Following two years of recession, a collapse of energy sector investment and an unemployment surge, green shoots are beginning to appear in Alberta. The provincial economy is forecast to grow by 2.4 per cent in 2017, driven by oil and manufacturing exports, government infrastructure spending, and reconstruction in Fort McMurray. Employment increased in six of the last seven months, and full-time positions have increased by 24,000 since July.
Budget 2017 saw the provincial government maintain public services, but some ministries will see their budgets trimmed either this year or next. However, Alberta’s spending levels, deficit and debt are not concerns in need of immediate redress; Alberta actually has the second leanest public sector in the country relative to the size of its economy. Rather, the government’s most immediate problem is that it doesn’t collect enough revenue to maintain its social programs and infrastructure in the long term.
Instead of being the product of excessive spending, Alberta’s deficits in the 2015, 2016 and 2017 budgets are the result of the dramatic decline of resource royalties and Alberta’s continuing status as the lowest-taxed province in confederation by $8.7 billion, even after the suite of revenue changes introduced by the NDP.
In 2015/16, Alberta’s public revenue dropped by 14.1 per cent, the largest decline in 14 years. However, even before the international price of oil began to plunge in late 2014, taking 90 per cent of Alberta’s annual resource royalties with it, Alberta already collected significantly less revenue than any other province relative to the size of its economy.
Alberta’s revenue problem dates back to Ralph Klein’s tenure as premier, specifically his Progressive Conservative government’s short-sighted decisions to dramatically cut resource royalty rates in the late 1990s and income tax rates for high-income earners and large corporations in 2000. Despite the fact that we live in the richest jurisdiction in North America, Albertans have been living under permanent austerity since Klein eviscerated the government’s ability to pay for core public services and infrastructure.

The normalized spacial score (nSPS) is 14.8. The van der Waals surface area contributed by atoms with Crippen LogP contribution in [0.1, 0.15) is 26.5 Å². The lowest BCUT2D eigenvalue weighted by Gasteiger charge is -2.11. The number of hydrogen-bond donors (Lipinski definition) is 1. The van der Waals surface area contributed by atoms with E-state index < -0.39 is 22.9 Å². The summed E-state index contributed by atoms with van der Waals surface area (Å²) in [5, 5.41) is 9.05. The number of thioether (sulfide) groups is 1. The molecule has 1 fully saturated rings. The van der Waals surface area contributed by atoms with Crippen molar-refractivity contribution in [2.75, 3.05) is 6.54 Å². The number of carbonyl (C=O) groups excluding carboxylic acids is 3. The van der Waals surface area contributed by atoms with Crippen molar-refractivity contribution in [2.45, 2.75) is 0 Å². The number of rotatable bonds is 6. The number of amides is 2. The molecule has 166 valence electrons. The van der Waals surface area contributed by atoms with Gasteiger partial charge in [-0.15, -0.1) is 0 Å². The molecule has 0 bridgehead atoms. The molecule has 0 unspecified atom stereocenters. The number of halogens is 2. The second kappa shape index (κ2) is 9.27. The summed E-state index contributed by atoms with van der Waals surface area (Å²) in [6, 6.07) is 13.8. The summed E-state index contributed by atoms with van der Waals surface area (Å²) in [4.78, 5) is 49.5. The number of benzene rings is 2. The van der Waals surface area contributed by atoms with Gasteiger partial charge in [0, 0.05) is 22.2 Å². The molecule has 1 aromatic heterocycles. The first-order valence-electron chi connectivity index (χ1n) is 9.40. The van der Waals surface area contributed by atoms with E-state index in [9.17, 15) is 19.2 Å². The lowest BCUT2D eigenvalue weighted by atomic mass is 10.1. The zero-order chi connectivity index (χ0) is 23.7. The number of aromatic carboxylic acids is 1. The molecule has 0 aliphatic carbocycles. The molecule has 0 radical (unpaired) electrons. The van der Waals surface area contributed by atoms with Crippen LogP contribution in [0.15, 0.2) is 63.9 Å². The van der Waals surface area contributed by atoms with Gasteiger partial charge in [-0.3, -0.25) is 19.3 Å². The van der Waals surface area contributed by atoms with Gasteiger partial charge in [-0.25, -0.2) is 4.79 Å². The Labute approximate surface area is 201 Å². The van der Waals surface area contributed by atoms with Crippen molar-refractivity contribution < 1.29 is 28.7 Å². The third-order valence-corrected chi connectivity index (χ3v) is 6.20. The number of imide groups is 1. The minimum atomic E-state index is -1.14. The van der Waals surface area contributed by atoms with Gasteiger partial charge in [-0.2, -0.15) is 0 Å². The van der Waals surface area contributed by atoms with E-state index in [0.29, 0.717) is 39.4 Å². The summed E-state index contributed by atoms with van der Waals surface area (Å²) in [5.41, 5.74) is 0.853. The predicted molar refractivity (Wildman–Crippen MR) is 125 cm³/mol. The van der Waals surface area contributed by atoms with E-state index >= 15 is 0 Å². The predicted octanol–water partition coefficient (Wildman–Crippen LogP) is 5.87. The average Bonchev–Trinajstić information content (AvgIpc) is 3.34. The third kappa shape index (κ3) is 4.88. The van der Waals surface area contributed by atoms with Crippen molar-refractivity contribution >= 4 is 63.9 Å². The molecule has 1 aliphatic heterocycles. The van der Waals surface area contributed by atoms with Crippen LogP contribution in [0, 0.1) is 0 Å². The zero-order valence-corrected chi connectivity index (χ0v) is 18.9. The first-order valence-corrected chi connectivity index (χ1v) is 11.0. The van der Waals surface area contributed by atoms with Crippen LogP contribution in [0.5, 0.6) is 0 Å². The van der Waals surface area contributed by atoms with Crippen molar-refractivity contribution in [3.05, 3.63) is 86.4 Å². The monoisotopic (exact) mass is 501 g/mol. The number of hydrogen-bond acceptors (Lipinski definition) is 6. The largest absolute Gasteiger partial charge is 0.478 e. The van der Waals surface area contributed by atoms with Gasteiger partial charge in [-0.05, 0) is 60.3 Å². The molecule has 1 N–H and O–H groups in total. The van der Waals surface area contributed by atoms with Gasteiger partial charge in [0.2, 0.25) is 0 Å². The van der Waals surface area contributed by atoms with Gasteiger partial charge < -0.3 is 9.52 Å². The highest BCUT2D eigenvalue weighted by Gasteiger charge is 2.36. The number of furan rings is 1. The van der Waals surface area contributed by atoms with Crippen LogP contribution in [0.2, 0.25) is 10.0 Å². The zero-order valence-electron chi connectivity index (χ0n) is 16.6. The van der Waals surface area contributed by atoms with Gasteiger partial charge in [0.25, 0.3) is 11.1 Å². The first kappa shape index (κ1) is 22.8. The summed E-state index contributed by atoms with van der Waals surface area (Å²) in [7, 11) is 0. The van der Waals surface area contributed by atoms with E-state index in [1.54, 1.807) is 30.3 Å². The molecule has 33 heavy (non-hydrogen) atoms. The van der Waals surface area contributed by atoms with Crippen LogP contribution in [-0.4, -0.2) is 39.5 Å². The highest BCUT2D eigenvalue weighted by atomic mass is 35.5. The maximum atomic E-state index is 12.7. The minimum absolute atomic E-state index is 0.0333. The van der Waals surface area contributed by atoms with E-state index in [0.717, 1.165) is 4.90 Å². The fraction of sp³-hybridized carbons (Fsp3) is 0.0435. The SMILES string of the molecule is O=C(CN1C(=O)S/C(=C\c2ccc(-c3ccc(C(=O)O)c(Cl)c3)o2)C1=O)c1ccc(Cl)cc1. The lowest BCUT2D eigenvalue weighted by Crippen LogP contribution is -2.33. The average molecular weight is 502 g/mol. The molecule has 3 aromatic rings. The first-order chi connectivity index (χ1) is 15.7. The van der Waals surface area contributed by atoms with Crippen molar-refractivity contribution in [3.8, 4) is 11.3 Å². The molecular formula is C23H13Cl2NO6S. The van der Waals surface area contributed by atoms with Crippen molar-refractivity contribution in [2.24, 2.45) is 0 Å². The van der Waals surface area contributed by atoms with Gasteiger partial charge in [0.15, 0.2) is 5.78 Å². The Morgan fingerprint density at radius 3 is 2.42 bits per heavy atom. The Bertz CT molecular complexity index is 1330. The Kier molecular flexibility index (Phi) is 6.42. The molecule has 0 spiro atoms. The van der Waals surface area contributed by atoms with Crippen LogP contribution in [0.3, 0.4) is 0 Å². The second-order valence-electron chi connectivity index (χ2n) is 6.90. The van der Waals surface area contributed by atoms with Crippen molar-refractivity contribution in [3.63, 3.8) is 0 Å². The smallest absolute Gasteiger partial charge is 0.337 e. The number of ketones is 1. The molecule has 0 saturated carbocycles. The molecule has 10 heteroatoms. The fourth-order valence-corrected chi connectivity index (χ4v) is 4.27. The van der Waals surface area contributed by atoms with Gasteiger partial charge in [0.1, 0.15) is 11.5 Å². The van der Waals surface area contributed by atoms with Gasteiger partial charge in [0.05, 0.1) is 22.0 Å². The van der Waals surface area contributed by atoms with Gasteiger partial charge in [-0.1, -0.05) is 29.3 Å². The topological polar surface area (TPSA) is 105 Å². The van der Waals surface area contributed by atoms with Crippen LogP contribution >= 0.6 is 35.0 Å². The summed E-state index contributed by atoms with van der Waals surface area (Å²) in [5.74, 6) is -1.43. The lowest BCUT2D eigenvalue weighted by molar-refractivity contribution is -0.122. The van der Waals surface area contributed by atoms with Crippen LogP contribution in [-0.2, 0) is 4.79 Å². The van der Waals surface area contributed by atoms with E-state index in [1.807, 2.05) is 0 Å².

Klein’s tax cuts made Alberta overly reliant on resource royalties, so much so that, even with high oil prices, the PCs ran a deficit in six of their last seven years in power. All six of these deficits would have been much larger had the Tories not artificially reduced them by drawing down Alberta’s financial assets (savings) in excess of its debts by 67 per cent, from $39.4 billion in 2007/08 to $13 billion in 2014/15.
Even after the PCs’ mismanagement of public finances and the NDP’s first year of stimulus budgeting, Alberta had almost $4 billion in assets in excess of debt in 2015/16. In the current fiscal year, which ends on March 31, Alberta moved into a net debt position for the first time since 1998/99 because the NDP has chosen to maintain public services and jobs during the oil price downturn while continuing its plan to stimulate the economy with infrastructure investments.
In 2015, the NDP began to stabilize the province’s finances by raising taxes on high-income earners and large corporations, and by hiking the tobacco tax, the locomotive fuel tax, the liquor markup and the insurance premium tax by small amounts (the new carbon tax was announced in 2015, legislated in 2016, and came into effect in January 2017). These measures were a reasonable start given the current weakness of the Alberta economy, but are insufficient to deal with the revenue problem that the NDP inherited.
A recent opinion poll released by the Parkland Institute shows Albertans are willing to pay a bit more income tax to enhance core services like health care, long-term care and education. The poll also shows Albertans believe high-income earners and large corporations should be paying higher taxes than they currently are. This means there is room for the government to introduce more progressivity in the personal income tax system.
Unfortunately, the NDP’s refusal to consider further tax increases in budgets 2016 and 2017 leaves Alberta with an inadequate plan for paying down the debt we have begun to incur. Although Alberta doesn’t have a debt problem yet, it will before too long if the government doesn’t deal with its revenue problem. ❚
Ian Hussey is a research manager at Parkland Institute.
This opinion column represents the views of the writer and does not necessarily reflect the position of the Alberta Teachers’ Association.